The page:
You are here
Prof. April Gu receives DOE grant and prestigious NSF Career Award
Professor April Gu, along with Prof. Kai-tak Wan (MIE) and Dr. Yufeng Yang (DOE), are investigating microbial cell movement in porous media with a grant funded by the Department of Energy's Environmental Remediation Science Program. Also, Professor Gu received a 5-year $427,000 NSF CAREER award on mechanistic toxicity assessment of emerging contaminants via a toxicogenomic approach.
Professor April Gu, along with Prof. Kaitak Wan (MIE) and Dr. YuFeng Yang (DOE), will investigate microbial cell movement in porous media with a grant funded by the Department of Energy’s Environmental Remediation Science Program. Movement and transportation of microbial cells such as bacterial in soil, water and wastewater media filters are important because they are directly related to pathogen fate and transport in water, to bioremediation of contaminants in groundwater, and to the pathogen removal efficiency in water treatment processes. This research will apply nano-mechanical methods to quantify the single cellular surface biochemical and mechanical properties and their correlation with cell aggregation and migration behavior. Then the knowledge will be incorporated into mathematical models enabling us to better understand and predict cell aggregation, adhesion and attachment in contact with media surface. This will advance our ability to develop more efficient water and wastewater remediation and treatment.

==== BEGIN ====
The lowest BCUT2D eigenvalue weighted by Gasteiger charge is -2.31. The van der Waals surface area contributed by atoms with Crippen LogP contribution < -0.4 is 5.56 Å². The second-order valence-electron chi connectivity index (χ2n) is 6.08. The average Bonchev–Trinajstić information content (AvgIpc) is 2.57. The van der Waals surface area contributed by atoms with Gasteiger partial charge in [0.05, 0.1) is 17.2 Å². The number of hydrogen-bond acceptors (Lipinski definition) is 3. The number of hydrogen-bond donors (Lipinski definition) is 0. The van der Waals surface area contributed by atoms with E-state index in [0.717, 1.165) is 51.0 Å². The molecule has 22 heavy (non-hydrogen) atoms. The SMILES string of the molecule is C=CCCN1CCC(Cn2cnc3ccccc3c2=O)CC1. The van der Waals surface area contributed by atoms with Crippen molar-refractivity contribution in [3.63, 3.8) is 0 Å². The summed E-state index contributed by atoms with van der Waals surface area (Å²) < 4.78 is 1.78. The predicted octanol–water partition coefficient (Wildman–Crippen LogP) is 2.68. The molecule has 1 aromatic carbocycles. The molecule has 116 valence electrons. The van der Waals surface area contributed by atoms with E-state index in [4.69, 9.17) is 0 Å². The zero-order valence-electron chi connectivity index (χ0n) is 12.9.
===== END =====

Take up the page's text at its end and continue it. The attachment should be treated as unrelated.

Also, Professor Gu just received a 5-year $427,000 NSF CAREER award with a topic on mechanistic toxicity assessment of emerging contaminants via toxicogenomic approach. The ever-increasing number of pollutants in our water poses new challenges in toxicity assessment and water quality monitoring. Conventional methods are time-consuming and labor-intensive and often lead to delayed response and measurements to avoid the potential risks brought by the presence of these contaminants in water. This study proposes to establish a new approach for mechanistic toxicity assessment and screening of environmental pollutants using prokaryotic gene expression profiling analysis methods. New toxicity evaluation end points and risk indicators will be proposed and compared to conventional methods to help with regulatory decisions. A cell-array based water quality monitoring tool is proposed that combines water pre-treatment membrane filtration with green-fluorescence protein-infused bacterial cells. This process allows for easy, fast and cost-effective monitoring of potential toxicity in water and the candidate category of causing chemicals.